“Closer is better”: a new approach to social care in South Tyneside
- 8 August 2019
- Posted by: Helen Nicol
- Category: News
Simon Bottery takes the mic at the King’s Fund to talk about the ways in which South Tyneside’s council commissioners are adapting to the straitened circumstances of their social care budget:
… local authorities are increasingly adopting approaches to social care that aim to minimise the need for formal support by focusing on the resources already available to people in their families and communities. It’s an approach that requires a closer, better understanding of the individual, their strengths, their resilience and the assets around them, and – as the report suggests – there is reason to believe it could improve not just community-based social care, but also areas such as hospital discharge.
That’s certainly the view in South Tyneside where social workers are now based at the district hospital, working alongside nurses and occupational therapists, attending daily ‘huddles’ with hospital staff and holding early conversations with often frail, elderly patients in a bid to understand more about people, from the moment they arrive on the wards. The aim is to certainly to get people home as quickly as possible, avoiding over-lengthy stays and delayed (or, equally, premature) discharges by understanding and lining up any support needed as early as possible.
But the emphasis is not just on speed. South Tyneside uses its strength-based approach to avoid ‘over-prescribing’ packages of care that may not be needed. Less, they believe, can be more.
The basic argument is that councils are sometimes providing more support in the form of residential care spaces for recently-hospitalized people than is actually needed, and that allowing an opportunity for people to recover in their own homes before making an assessment on long-term needs can actually save stretched resources. But it’s not necessarily easier or simpler, and it’s a big change from the way things are usually done:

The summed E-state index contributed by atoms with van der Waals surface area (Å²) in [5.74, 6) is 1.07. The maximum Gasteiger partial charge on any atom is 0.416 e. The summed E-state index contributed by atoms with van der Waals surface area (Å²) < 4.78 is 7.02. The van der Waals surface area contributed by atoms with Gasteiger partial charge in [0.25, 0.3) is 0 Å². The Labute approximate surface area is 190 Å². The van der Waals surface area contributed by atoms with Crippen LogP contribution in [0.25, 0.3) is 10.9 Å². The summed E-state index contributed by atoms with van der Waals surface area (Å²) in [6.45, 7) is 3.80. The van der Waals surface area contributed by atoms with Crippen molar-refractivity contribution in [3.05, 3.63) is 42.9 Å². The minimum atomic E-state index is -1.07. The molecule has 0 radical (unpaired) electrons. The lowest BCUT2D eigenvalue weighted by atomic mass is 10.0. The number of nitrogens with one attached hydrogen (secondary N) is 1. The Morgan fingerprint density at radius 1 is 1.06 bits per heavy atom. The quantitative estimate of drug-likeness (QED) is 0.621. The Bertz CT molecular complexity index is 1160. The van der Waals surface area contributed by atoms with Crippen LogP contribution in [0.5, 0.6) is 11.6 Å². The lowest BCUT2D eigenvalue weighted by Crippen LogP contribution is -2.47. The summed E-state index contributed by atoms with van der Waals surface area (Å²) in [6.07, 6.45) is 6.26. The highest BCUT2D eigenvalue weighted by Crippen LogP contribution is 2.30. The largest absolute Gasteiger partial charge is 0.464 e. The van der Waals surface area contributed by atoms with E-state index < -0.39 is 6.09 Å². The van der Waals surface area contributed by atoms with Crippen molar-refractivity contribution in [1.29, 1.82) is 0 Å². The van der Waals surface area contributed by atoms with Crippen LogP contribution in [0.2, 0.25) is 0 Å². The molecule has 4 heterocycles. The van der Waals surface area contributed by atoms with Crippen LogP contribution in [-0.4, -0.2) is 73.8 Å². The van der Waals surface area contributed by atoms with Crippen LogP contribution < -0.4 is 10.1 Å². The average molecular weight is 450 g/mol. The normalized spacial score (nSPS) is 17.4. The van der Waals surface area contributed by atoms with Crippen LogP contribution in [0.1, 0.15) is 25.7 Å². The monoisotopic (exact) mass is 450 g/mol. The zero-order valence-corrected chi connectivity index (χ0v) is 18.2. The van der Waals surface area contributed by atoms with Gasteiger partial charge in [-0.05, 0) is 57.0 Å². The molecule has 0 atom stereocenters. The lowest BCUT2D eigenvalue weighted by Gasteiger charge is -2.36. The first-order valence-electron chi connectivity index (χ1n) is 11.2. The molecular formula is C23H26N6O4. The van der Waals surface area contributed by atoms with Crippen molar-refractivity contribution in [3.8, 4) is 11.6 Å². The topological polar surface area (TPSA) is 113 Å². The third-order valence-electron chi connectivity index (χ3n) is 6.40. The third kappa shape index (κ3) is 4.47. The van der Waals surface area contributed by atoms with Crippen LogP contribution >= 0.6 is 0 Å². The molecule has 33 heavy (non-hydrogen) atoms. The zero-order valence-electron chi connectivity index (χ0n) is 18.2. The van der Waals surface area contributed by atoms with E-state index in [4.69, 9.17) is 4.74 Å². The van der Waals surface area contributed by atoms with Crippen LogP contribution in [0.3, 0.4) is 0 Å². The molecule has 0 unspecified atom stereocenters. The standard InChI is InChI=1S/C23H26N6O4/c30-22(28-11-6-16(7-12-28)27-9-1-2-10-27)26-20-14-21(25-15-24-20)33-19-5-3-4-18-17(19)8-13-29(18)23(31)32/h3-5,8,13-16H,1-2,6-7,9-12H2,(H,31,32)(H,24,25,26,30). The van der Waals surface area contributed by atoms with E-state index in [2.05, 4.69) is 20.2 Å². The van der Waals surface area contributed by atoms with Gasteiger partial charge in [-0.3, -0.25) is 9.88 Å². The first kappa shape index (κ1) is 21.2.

Rather than exploring and creating options, it can be easier to adopt a tick-box approach to care planning. One social worker (not in South Tyneside) told me previously this turns social work into an ‘assessment factory’. Moving away from that takes a different, bigger set of skills for the social worker, a different attitude and – most fundamentally – a wider management culture that will back the judgement of people working in it. Not all social workers – or management cultures – are comfortable doing that. Unsurprisingly, areas that feel they are making progress in strengths-based approaches have often been at it for years (and still don’t feel they have absolutely cracked it).
Integrating social workers into the hospital context has played an important role, and there are lots of other tweaks and adjustments to the process. None of this can truly ameliorate the lack of funding for social care, of course, but desperate times call for desperate measures, and doing more with less is pretty much the only option available at this stage of the austerity story. Bottery explores the risks and challenges more thoroughly in the full post — so go read it now.